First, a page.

Ed Mahan has been a team photographer for the Eagles since 1971. In addition to his work with the Eagles, Mahan has been the photographer for the Flyers, Phillies, Sixers and University of Penn athletics. He is also the Director of Photography for the Penn Relays and the Big 5. This is the first-person perspective of how Mahan captured one of the most iconic photos in NFL history.
We had lost the game. The game was over. All the Giants had to do was run out the clock. From what I've been told, the credits to close out the TV production were actually rolling on the TV screen when the play happened.
I was positioned in the end zone. At this point, I figured I could at least get some isolation shots of Reggie Wilkes, our rookie linebacker. I had a lens that I borrowed from Joe O'Connell, a classmate of mine at Villanova. He had one of these relatively new zoom lenses. Back in those days, zoom lenses were not optimal because the technology for sharpness was not there. They were starting to improve, but in the old, old days German scientists designed the lenses by hand. Later, computers started to design lenses and they had become sharper.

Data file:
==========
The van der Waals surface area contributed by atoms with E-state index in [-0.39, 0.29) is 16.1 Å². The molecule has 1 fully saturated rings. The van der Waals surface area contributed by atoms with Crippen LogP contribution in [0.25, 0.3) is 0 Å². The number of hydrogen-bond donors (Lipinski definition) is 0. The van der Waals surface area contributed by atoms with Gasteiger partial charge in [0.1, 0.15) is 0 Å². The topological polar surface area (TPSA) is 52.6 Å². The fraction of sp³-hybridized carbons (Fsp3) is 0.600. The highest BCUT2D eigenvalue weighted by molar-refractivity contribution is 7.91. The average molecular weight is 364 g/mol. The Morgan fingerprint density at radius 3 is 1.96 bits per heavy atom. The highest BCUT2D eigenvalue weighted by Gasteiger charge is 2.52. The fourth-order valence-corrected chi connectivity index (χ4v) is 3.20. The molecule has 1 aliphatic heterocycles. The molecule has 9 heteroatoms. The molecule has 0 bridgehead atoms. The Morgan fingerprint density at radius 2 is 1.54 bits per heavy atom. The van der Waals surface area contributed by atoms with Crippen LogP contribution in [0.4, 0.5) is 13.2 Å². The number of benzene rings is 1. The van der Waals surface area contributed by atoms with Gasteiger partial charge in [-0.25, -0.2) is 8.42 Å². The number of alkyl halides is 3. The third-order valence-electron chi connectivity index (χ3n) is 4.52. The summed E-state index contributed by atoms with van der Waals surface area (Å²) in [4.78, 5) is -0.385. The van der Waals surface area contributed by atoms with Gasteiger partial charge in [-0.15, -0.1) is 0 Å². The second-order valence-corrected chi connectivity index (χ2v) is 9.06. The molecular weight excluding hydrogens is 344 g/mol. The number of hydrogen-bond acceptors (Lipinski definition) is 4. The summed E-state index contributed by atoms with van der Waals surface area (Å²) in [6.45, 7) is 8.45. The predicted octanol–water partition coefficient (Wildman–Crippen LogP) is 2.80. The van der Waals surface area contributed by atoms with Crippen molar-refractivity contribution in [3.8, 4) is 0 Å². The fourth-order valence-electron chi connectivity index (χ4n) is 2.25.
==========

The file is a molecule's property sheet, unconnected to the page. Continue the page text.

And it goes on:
As I'm keying in on Wilkes, somehow I saw the ball bouncing across my lens. I had said, "Oh, the ball's loose." Herm Edwards came in from the left out of nowhere, scooped it up and ran directly toward me. I had the zoom lens and a motor drive so I automatically stayed on him as he ran forward. I had the whole sequence, but there's one shot that really showed it. You could see Larry Czonka looking down at Joe Pisarcik like, "What did we just do?"
Our players already had their arms up in the air. He ran right toward me and I took those shots then I followed him in the end zone to photograph the celebration.
The reason why it was important was because I was the only one there. The photographers left to get to the parking lot or to get back to their photo room at the stadium. There was an NFL Films videographer shooting it, which is wonderful that they have it on film. One of the other photographers from the Associated Press was on the sideline and got Herm Edwards scooping up the ball, but that was all he photographed. I was able to document the whole play.
The nice thing for me was getting a picture of Jimmy Murray, the general manager at the time, who was instrumental in getting me a job with the Eagles. After I had served in Vietnam, I was working as a painter in his home. He saw talent in me and asked if I would shoot the Eagles games. The first game I ever photographed was the last game at Franklin Field in 1970 when we beat the Steelers.
As I reflect on that photograph, that moment changed football history. The victory formation never existed until the Miracle of the Meadowlands.